To the solders serving in Iraq & overseas fighting terrorists (including solders who’s homes are in Missouri) who voted, supported, and donated to Ron Paul during the 2008 primarys:
You are "ALL" terrorists of the USA!
Per the Missouri Governor…..
~~~~~~~~~~~~~~~~~~~~~~~Why the US Military Loves Ron Paul
By Tom Engelhardt
July 23, 2007
Recently, Military.com, a large insider website directed at the military and veteran communities, polled its readers on when US troops should withdraw from Iraq and the results proved a surprise: "Nearly 60 percent of readers who participated... said the United States should withdraw its troops from Iraq now or by the end of 2008. More than 40 percent of the respondents agreed the pullout should begin immediately because 'we're wasting lives and resources there.'" (A minority 41 percent voted to fight on "until the insurgency is totally defeated.") This was, of course, a self-selecting vote of 5,440 Military.com readers, but no less startling for that.
Add in another modest set of recent figures and perhaps you have a hint of a shift in the sentiments of a military that has, in the last decades, been increasingly supportive of the Republican Party and an imperial foreign policy. Recently, the Federal Election Commission released its July quarterly figures on contributions to presidential candidates--and Congressman Ron Paul f Texas modestly made the news because the libertarian candidate managed to pull in more money than that military icon (and war supporter) Senator John McCain for the quarter and so slipped into third place in the Republican presidential dollars sweepstakes. Since Paul garners but 2 to 3 percent of the vote in recent presidential opinion polls (up from 1 percent earlier in the year), this was certainly striking in itself--an effect perhaps of his exposure in the ongoing presidential TV debates where he manages, on Iraq among other subjects, to sound like neither a Republican Tweedledum, nor Tweedledee.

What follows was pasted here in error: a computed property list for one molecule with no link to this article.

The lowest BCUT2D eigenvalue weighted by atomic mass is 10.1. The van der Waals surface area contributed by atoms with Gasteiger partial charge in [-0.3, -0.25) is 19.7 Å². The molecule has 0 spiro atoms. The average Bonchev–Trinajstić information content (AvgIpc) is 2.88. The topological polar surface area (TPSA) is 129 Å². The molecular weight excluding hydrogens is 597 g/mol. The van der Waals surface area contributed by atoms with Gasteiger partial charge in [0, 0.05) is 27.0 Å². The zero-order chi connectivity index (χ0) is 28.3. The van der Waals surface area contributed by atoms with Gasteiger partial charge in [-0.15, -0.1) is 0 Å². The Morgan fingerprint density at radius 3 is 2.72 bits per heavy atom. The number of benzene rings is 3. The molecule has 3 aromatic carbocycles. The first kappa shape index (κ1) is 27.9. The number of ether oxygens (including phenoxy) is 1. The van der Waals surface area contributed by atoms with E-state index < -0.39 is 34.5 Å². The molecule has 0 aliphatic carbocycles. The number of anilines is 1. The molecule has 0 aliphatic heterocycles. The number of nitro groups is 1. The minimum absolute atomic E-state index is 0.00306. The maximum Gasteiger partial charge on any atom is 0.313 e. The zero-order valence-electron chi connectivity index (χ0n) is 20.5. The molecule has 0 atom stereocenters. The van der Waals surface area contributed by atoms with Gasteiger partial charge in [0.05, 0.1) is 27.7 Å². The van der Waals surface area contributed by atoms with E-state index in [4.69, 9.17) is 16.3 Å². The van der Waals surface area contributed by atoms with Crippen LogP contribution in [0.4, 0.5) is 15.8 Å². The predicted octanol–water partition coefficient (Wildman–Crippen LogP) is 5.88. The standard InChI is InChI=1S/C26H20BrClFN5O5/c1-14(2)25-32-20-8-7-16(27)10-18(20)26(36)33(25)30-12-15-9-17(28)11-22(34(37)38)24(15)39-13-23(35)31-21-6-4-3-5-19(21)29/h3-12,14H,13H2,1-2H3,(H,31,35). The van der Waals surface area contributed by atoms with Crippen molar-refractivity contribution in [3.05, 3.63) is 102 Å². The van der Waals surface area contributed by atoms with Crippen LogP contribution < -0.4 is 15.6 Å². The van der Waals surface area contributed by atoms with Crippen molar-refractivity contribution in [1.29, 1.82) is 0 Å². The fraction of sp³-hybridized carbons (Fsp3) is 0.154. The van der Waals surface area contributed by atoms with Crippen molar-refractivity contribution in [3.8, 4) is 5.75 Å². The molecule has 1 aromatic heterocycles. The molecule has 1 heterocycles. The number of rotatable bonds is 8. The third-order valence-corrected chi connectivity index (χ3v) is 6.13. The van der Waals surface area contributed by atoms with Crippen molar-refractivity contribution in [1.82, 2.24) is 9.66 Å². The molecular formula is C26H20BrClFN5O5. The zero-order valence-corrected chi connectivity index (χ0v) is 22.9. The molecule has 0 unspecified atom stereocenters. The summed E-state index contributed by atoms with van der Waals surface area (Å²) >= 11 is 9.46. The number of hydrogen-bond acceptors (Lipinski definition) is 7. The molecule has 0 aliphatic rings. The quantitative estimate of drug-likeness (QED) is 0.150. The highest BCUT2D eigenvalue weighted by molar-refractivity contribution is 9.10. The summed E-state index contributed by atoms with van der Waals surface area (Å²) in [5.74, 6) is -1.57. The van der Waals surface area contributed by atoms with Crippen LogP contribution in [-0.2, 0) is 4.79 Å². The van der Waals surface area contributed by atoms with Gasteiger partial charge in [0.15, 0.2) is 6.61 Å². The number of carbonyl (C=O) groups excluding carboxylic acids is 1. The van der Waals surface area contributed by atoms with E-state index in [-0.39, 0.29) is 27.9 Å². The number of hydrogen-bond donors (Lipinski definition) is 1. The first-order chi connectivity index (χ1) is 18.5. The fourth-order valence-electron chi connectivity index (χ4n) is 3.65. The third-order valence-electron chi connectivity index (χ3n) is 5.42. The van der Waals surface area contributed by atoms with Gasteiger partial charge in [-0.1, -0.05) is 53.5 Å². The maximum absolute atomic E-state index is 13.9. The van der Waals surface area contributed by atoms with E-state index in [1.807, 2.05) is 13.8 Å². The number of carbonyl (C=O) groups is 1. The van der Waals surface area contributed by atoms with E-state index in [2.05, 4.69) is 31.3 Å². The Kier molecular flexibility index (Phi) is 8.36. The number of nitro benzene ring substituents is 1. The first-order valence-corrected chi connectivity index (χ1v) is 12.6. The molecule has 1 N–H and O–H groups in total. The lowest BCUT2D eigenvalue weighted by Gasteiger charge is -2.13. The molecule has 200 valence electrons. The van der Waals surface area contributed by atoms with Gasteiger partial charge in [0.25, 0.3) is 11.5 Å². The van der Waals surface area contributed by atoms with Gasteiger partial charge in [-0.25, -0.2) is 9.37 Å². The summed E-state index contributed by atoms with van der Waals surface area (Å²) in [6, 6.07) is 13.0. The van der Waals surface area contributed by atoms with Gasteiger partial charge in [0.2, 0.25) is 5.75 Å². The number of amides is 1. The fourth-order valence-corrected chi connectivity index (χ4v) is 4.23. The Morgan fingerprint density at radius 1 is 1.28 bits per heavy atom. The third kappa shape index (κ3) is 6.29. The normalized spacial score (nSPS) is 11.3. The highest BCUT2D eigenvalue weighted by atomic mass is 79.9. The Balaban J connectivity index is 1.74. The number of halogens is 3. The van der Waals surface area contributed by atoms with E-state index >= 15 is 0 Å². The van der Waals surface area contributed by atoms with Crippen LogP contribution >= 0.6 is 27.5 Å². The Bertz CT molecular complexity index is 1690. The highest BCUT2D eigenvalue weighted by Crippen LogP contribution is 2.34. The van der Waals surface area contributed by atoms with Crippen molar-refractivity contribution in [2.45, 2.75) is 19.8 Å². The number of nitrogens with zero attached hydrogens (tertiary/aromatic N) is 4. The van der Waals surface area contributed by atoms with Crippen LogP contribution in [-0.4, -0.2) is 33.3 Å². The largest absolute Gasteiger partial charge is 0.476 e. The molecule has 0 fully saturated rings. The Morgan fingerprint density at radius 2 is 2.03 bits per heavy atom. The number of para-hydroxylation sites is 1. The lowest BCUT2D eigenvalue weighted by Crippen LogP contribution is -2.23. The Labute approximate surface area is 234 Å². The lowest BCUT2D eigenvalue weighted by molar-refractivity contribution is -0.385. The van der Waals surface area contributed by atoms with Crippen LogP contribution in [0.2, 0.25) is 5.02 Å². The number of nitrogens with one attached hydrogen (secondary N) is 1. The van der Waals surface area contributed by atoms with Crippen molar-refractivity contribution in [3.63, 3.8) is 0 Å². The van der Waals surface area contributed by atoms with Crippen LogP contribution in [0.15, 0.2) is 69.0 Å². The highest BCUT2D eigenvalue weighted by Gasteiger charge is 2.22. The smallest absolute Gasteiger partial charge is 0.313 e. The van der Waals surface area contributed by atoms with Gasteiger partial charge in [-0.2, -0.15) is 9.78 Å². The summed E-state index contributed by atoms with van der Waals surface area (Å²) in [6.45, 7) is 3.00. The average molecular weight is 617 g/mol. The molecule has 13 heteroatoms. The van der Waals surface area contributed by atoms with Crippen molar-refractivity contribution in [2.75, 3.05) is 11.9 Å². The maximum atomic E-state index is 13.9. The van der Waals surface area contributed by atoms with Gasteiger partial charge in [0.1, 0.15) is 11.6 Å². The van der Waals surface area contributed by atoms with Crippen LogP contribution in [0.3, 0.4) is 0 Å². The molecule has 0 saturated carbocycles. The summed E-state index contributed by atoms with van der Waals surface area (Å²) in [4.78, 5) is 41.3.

A New York Times analysis piece by Jeff Zeleny, for instance, commented:
The only Republican in the race who opposes the war, Representative Ron Paul of Texas, has drawn a relative bounty of donations in response and now has more money to spend than the onetime presumed front-runner for the nomination,
But hidden in Paul's poll figures was another story--possibly far more consequential--that's been noticed only by a few blogs and websites that actually bothered to sort out and add up the numbers. (The first to do so was evidently The Spin Factor; the latest and fullest accounting is at Isilion, a blog for Paul.) The candidate who (along with Dennis Kucinich and Bill Richardson in the Democratic column) simply wants the US out of Iraq, no ifs, ands, or buts--no "combat brigades" vs. advisors--got a higher tally of contributions from people who have "military employers" than any other candidate in the race, Republican or Democrat. (Check out Paul "contributions by employer" and scroll down to US Army and US Navy; then compare to McCain, who came in second.) Overall, Paul beat out McCain in military contributions $24,965 to $17,475.
Now admittedly, members of the military are giving, at best, modest sums to presidential candidates; so, as with the Military.com on-line vote, these numbers are anything but overwhelming. Nonetheless, they are deserving of more attention than just online comments at Andrew Sullivan's blog and the Iraq Slogger website, as well as an instant mainstream dismissal from Fox commentator Michael Barone. ("My guess is that [Paul] used some libertarian-type mailing lists that happen to have a lot of people in the military on them," he said.) It would be more reasonable to assume that contributions to Paul (who has championed the needs of veterans) were actually limited not just by military restraint about getting involved in a political campaign, but by anxiety over being identified with a man whose position on Iraq, in the New York Times' phrase, is: "Just leave."